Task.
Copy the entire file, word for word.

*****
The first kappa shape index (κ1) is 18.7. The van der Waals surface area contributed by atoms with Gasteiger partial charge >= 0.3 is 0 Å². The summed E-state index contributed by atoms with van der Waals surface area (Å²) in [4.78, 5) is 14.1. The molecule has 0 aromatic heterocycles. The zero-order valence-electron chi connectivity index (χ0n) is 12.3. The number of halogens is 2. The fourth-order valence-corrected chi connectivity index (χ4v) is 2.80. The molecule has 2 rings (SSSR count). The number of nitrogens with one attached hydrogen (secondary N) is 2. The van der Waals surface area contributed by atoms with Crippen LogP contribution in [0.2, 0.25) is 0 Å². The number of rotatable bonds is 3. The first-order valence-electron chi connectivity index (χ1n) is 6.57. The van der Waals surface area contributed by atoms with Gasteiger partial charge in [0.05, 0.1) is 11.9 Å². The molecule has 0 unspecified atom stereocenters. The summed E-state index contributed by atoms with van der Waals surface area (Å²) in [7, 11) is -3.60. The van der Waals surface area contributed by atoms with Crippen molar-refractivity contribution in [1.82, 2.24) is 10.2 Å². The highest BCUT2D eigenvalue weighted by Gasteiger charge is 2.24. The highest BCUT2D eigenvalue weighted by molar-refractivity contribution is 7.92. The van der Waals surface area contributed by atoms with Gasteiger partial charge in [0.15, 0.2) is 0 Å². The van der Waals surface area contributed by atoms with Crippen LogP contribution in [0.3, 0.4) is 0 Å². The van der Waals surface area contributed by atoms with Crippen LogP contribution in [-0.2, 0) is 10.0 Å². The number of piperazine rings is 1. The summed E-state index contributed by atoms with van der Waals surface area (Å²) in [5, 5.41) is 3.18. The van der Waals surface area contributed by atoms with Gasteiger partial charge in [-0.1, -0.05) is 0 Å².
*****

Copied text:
The first kappa shape index (κ1) is 18.7. The van der Waals surface area contributed by atoms with Gasteiger partial charge >= 0.3 is 0 Å². The summed E-state index contributed by atoms with van der Waals surface area (Å²) in [4.78, 5) is 14.1. The molecule has 0 aromatic heterocycles. The zero-order valence-electron chi connectivity index (χ0n) is 12.3. The number of halogens is 2. The fourth-order valence-corrected chi connectivity index (χ4v) is 2.80. The molecule has 2 rings (SSSR count). The number of nitrogens with one attached hydrogen (secondary N) is 2. The van der Waals surface area contributed by atoms with Crippen LogP contribution in [0.2, 0.25) is 0 Å². The number of rotatable bonds is 3. The first-order valence-electron chi connectivity index (χ1n) is 6.57. The van der Waals surface area contributed by atoms with Gasteiger partial charge in [0.05, 0.1) is 11.9 Å². The molecule has 0 unspecified atom stereocenters. The summed E-state index contributed by atoms with van der Waals surface area (Å²) in [7, 11) is -3.60. The van der Waals surface area contributed by atoms with Crippen molar-refractivity contribution in [1.82, 2.24) is 10.2 Å². The highest BCUT2D eigenvalue weighted by Gasteiger charge is 2.24. The highest BCUT2D eigenvalue weighted by molar-refractivity contribution is 7.92. The van der Waals surface area contributed by atoms with Gasteiger partial charge in [0.15, 0.2) is 0 Å². The van der Waals surface area contributed by atoms with Crippen LogP contribution in [0.3, 0.4) is 0 Å². The van der Waals surface area contributed by atoms with Crippen LogP contribution in [-0.2, 0) is 10.0 Å². The number of piperazine rings is 1. The summed E-state index contributed by atoms with van der Waals surface area (Å²) in [5, 5.41) is 3.18. The van der Waals surface area contributed by atoms with Gasteiger partial charge in [-0.1, -0.05) is 0 Å².